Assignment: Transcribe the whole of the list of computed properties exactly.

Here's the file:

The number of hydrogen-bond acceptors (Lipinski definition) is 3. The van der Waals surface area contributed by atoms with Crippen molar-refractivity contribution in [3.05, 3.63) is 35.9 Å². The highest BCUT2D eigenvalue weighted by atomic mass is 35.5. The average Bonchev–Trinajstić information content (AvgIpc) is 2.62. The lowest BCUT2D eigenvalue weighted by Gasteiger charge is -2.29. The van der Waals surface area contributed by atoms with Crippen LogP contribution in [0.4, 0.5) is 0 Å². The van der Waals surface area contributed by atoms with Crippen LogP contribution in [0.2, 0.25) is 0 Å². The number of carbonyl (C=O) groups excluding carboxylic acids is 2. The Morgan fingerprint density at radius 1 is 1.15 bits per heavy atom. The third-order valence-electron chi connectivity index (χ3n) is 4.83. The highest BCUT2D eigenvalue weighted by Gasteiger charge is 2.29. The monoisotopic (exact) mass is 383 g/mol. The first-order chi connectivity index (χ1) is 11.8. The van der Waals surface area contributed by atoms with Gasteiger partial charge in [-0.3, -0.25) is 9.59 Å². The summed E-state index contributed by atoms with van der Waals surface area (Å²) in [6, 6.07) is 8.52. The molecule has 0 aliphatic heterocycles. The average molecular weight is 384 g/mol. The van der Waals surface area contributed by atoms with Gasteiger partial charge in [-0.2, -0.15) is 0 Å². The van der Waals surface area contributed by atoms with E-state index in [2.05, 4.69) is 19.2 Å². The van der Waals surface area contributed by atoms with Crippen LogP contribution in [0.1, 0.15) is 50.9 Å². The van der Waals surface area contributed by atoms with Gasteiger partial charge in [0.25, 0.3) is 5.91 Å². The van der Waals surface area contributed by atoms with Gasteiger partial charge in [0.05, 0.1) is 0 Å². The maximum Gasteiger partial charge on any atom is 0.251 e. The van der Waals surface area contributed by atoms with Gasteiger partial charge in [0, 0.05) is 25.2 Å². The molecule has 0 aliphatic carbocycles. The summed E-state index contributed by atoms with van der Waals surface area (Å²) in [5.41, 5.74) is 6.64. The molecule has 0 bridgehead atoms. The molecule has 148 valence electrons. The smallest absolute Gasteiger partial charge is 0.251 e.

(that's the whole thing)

The number of hydrogen-bond acceptors (Lipinski definition) is 3. The van der Waals surface area contributed by atoms with Crippen molar-refractivity contribution in [3.05, 3.63) is 35.9 Å². The highest BCUT2D eigenvalue weighted by atomic mass is 35.5. The average Bonchev–Trinajstić information content (AvgIpc) is 2.62. The lowest BCUT2D eigenvalue weighted by Gasteiger charge is -2.29. The van der Waals surface area contributed by atoms with Crippen LogP contribution in [0.4, 0.5) is 0 Å². The van der Waals surface area contributed by atoms with Crippen LogP contribution in [0.2, 0.25) is 0 Å². The number of carbonyl (C=O) groups excluding carboxylic acids is 2. The Morgan fingerprint density at radius 1 is 1.15 bits per heavy atom. The third-order valence-electron chi connectivity index (χ3n) is 4.83. The highest BCUT2D eigenvalue weighted by Gasteiger charge is 2.29. The monoisotopic (exact) mass is 383 g/mol. The first-order chi connectivity index (χ1) is 11.8. The van der Waals surface area contributed by atoms with Gasteiger partial charge in [-0.3, -0.25) is 9.59 Å². The summed E-state index contributed by atoms with van der Waals surface area (Å²) in [6, 6.07) is 8.52. The molecule has 0 aliphatic heterocycles. The average molecular weight is 384 g/mol. The van der Waals surface area contributed by atoms with Gasteiger partial charge in [-0.2, -0.15) is 0 Å². The van der Waals surface area contributed by atoms with E-state index in [2.05, 4.69) is 19.2 Å². The van der Waals surface area contributed by atoms with Crippen LogP contribution in [0.1, 0.15) is 50.9 Å². The van der Waals surface area contributed by atoms with Gasteiger partial charge in [0.25, 0.3) is 5.91 Å². The van der Waals surface area contributed by atoms with Gasteiger partial charge in [0.05, 0.1) is 0 Å². The maximum Gasteiger partial charge on any atom is 0.251 e. The van der Waals surface area contributed by atoms with Gasteiger partial charge in [0, 0.05) is 25.2 Å². The molecule has 0 aliphatic carbocycles. The summed E-state index contributed by atoms with van der Waals surface area (Å²) in [5.41, 5.74) is 6.64. The molecule has 0 bridgehead atoms. The molecule has 148 valence electrons. The smallest absolute Gasteiger partial charge is 0.251 e.